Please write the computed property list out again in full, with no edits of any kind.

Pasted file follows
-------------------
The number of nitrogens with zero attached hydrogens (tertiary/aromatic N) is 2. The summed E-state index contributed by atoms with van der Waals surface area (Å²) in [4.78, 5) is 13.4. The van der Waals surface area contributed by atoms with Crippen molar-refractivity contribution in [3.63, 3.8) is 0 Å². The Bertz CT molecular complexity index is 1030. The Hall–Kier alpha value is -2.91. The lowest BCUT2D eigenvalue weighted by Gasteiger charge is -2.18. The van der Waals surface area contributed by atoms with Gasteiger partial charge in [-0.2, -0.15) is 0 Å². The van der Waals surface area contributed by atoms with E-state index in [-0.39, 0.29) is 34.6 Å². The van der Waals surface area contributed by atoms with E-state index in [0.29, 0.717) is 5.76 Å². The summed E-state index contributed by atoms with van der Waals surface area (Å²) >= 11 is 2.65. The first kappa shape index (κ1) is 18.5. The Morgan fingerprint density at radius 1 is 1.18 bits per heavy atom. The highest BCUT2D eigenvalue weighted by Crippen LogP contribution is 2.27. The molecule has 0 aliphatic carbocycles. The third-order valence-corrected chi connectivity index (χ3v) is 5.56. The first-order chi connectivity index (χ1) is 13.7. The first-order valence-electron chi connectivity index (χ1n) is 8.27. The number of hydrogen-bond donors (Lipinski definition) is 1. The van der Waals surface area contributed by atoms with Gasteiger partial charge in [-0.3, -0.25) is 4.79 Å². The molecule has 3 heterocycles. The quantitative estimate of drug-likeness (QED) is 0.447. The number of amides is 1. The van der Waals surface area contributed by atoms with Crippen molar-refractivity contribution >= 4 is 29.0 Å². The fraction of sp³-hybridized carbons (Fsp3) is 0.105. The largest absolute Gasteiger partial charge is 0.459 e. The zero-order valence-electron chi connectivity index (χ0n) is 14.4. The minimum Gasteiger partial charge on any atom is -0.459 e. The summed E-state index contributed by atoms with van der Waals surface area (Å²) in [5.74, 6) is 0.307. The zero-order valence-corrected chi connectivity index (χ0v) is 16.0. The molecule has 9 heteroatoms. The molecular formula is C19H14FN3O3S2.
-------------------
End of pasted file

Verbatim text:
The number of nitrogens with zero attached hydrogens (tertiary/aromatic N) is 2. The summed E-state index contributed by atoms with van der Waals surface area (Å²) in [4.78, 5) is 13.4. The van der Waals surface area contributed by atoms with Crippen molar-refractivity contribution in [3.63, 3.8) is 0 Å². The Bertz CT molecular complexity index is 1030. The Hall–Kier alpha value is -2.91. The lowest BCUT2D eigenvalue weighted by Gasteiger charge is -2.18. The van der Waals surface area contributed by atoms with Gasteiger partial charge in [-0.2, -0.15) is 0 Å². The van der Waals surface area contributed by atoms with E-state index in [-0.39, 0.29) is 34.6 Å². The van der Waals surface area contributed by atoms with E-state index in [0.29, 0.717) is 5.76 Å². The summed E-state index contributed by atoms with van der Waals surface area (Å²) >= 11 is 2.65. The first kappa shape index (κ1) is 18.5. The Morgan fingerprint density at radius 1 is 1.18 bits per heavy atom. The highest BCUT2D eigenvalue weighted by Crippen LogP contribution is 2.27. The molecule has 0 aliphatic carbocycles. The third-order valence-corrected chi connectivity index (χ3v) is 5.56. The first-order chi connectivity index (χ1) is 13.7. The first-order valence-electron chi connectivity index (χ1n) is 8.27. The number of hydrogen-bond donors (Lipinski definition) is 1. The van der Waals surface area contributed by atoms with Gasteiger partial charge in [-0.3, -0.25) is 4.79 Å². The molecule has 3 heterocycles. The quantitative estimate of drug-likeness (QED) is 0.447. The number of amides is 1. The van der Waals surface area contributed by atoms with Crippen molar-refractivity contribution >= 4 is 29.0 Å². The fraction of sp³-hybridized carbons (Fsp3) is 0.105. The largest absolute Gasteiger partial charge is 0.459 e. The zero-order valence-electron chi connectivity index (χ0n) is 14.4. The minimum Gasteiger partial charge on any atom is -0.459 e. The summed E-state index contributed by atoms with van der Waals surface area (Å²) in [5.74, 6) is 0.307. The zero-order valence-corrected chi connectivity index (χ0v) is 16.0. The molecule has 9 heteroatoms. The molecular formula is C19H14FN3O3S2.